Pest control protects plants from uninvited guests. While netting a mesh cover can keep these little rascals away from the plants, consider using organic pest control for extra safety. Regardless, it is all a personal choice whether your parents want to use pest control. Help them find the best organic pest control possible to fight back crop-chomping creatures.


Seek Support

Seeking support from gardening community groups is another tip to get started with urban gardening. Plus, giving a hand to transform abandoned plots around the blocks connects seniors with like-minded individuals, giving them a chance to make more friends along the way.


Benefits of Urban Gardening for Seniors

The tremendous benefits of gardening for seniors are no newsflash. Numerous studies have proven that a garden, whether indoors or outdoors, can improve many aspects of seniors’ lives. However, urban gardening might be a different asset when boosting seniors’ quality of life and overall wellness. Discover other benefits of urban gardening for seniors as follows:

  • Green spaces are good for seniors’ health. Whether it is parks or plant pots living indoors, green spaces can pose positive effects on seniors’ overall health and life quality. Seeing more greenery improves seniors’ mood, attention, and physical activity. Living alone or having less socialization can increase seniors’ stress levels. Improvements in mental wellness are another valuable health benefit that seniors can reap from practicing urban gardening.
  • Urban gardening boosts a stronger sense of food security. It is important to note that you don’t need a vast stretch of land to grow crops. Urban gardening is excellent because it teaches seniors how to grow all the food they want in limited spaces like a patio. Providing fresh, organic produce year-round is probably the most significant benefit urban gardening can offer seniors. It is a path to sustainable living as many kitchen scraps can regrow in containers with a little bit of water. Seniors can set aside their constant concerns about food safety when their home-grown produce is pesticide-free.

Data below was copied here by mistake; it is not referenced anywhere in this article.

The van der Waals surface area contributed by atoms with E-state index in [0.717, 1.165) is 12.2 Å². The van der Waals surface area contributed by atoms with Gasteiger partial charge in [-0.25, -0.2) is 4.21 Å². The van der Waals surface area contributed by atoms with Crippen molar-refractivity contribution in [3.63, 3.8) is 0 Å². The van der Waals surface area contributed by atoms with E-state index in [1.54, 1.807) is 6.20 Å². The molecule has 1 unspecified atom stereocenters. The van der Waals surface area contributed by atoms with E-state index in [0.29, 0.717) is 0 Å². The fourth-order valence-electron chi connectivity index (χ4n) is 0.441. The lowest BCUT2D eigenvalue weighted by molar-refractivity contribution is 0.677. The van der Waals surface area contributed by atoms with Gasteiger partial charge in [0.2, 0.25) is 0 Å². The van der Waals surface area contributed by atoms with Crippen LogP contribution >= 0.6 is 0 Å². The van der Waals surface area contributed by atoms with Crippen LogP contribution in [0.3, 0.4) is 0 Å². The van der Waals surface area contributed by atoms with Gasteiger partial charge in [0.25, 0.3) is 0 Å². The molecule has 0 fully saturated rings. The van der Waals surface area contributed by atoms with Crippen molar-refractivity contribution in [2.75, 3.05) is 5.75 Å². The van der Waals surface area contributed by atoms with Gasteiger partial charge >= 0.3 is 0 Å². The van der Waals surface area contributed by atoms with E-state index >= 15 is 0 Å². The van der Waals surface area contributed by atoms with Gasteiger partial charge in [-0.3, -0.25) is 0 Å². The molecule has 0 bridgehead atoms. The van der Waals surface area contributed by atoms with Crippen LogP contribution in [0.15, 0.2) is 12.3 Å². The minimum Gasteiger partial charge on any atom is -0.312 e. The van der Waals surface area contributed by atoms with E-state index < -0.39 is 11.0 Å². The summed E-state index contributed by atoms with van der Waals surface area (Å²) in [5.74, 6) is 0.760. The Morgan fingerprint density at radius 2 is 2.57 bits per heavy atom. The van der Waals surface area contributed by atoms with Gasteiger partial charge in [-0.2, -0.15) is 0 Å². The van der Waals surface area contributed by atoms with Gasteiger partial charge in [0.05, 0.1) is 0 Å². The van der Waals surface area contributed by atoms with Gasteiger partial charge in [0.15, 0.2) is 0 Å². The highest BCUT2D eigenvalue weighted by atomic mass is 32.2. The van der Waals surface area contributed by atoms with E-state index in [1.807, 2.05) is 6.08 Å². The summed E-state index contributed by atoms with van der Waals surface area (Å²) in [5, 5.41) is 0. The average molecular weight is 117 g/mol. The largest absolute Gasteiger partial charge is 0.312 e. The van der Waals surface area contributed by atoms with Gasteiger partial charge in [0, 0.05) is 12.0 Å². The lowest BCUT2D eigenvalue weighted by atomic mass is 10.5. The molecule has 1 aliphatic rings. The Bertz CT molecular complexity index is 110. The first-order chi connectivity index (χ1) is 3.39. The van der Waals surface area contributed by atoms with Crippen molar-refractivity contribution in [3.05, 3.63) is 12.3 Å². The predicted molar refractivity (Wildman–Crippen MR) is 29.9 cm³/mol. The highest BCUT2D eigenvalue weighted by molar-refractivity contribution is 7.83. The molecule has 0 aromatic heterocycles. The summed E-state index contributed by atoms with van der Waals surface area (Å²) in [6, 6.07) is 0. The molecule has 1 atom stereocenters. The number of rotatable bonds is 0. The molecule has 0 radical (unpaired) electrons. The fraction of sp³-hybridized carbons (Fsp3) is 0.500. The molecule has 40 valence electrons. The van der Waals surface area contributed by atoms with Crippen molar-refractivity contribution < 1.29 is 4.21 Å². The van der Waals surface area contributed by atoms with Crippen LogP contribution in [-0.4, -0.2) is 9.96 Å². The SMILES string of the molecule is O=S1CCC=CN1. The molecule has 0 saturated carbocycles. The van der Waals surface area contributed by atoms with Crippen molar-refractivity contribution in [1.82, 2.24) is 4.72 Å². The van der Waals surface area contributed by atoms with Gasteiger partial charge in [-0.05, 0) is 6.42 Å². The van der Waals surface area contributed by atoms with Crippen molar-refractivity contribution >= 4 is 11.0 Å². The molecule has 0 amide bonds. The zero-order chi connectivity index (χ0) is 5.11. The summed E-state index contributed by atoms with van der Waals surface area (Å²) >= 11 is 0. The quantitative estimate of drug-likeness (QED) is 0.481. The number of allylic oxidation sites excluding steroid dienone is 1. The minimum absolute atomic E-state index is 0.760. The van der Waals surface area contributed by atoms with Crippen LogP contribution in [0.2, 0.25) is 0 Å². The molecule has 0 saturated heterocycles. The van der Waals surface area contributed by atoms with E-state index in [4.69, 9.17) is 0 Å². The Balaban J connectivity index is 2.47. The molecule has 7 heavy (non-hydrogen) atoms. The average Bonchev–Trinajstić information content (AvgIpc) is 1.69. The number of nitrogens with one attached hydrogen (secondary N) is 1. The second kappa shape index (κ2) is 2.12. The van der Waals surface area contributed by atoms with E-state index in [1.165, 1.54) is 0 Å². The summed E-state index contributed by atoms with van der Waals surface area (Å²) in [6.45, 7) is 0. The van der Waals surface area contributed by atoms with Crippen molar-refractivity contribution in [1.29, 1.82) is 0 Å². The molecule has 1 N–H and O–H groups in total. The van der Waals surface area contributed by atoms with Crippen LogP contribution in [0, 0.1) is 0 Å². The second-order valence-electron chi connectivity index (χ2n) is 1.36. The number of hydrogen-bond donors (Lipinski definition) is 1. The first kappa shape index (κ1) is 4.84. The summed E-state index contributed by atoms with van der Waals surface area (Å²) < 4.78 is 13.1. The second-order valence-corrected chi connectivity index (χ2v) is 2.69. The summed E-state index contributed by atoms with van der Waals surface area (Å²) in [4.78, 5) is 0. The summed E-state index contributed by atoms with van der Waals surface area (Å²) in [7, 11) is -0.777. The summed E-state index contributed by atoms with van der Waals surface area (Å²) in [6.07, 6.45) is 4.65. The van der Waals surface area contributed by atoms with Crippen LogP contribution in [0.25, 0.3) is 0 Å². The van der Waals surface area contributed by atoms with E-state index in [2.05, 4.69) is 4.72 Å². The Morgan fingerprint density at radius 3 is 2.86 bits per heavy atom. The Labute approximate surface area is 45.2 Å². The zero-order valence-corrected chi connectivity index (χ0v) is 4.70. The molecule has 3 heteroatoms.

• Growing food with urban gardening saves money. Although many seniors can find ready-to-purchase products in supermarkets and grocery stores, it can become costly over the years as their needs for healthy food increases. Growing fruits and vegetables right inside or around the house can partially cut down seniors’ food budgets. They can now enjoy a diverse range of vegetables without venturing outside for grocery shopping. Homegrown food is healthier and higher quality than store bought food. Homegrown food is also available to eat all year round.
  • Urban gardening adds more greenery to seniors’ living spaces. Don’t underestimate the power of having a green area in seniors’ living spaces. Incorporating nature in and around the house with urban gardening helps seniors revitalize their senses and calm their thoughts, ultimately preventing or delaying the progression of many illnesses. Moreover, adding more plants to the living space can help cool the house and increase oxygen levels, which are advantageous for seniors in the long run.
  • Urban gardening brings people together. Living in a bustling city can pull seniors away from meaningful human interaction and activities. It leads to stress, anxiety, and depression due to prolonged isolation. For example, a community garden is a great way to bring people of all ages together. By sowing the seeds and watering plants with others in a community garden, seniors can have more enjoyable moments with new people, staving off feelings of loneliness and depressive symptoms.
  • Seniors can learn new skills from urban gardening. Cultivating a garden is a superb way for seniors to obtain gardening skills and learn more about nature and its beauty. From inspecting plant life cycles to researching tricks and tips to keep their small garden in the best condition, seniors keep their brains active and grow more aware of their surroundings. This is especially beneficial for seniors experiencing memory loss or chronic illnesses like Alzheimer’s.


If you have questions about urban gardening or any topics discussed here, connect with us and learn more. 

At 12 Oaks, our team of caring professionals is dedicated to keeping residents safe, engaged, and connected to their families and friends while leading fulfilling lives. 12 Oaks Senior Living Communities are an ideal place to enjoy the encore season of life.

For questions or to schedule a personalized tour, don’t hesitate to contact us. 


Searching for senior living help? At 12 Oaks Senior Living Communities, we would love to learn more about your unique needs and the opportunity we may have to help you meet them. Our blog is one of the valuable resources we provide to inform and encourage seniors to lead fulfilling and thriving lives. Contact us today to schedule a visit.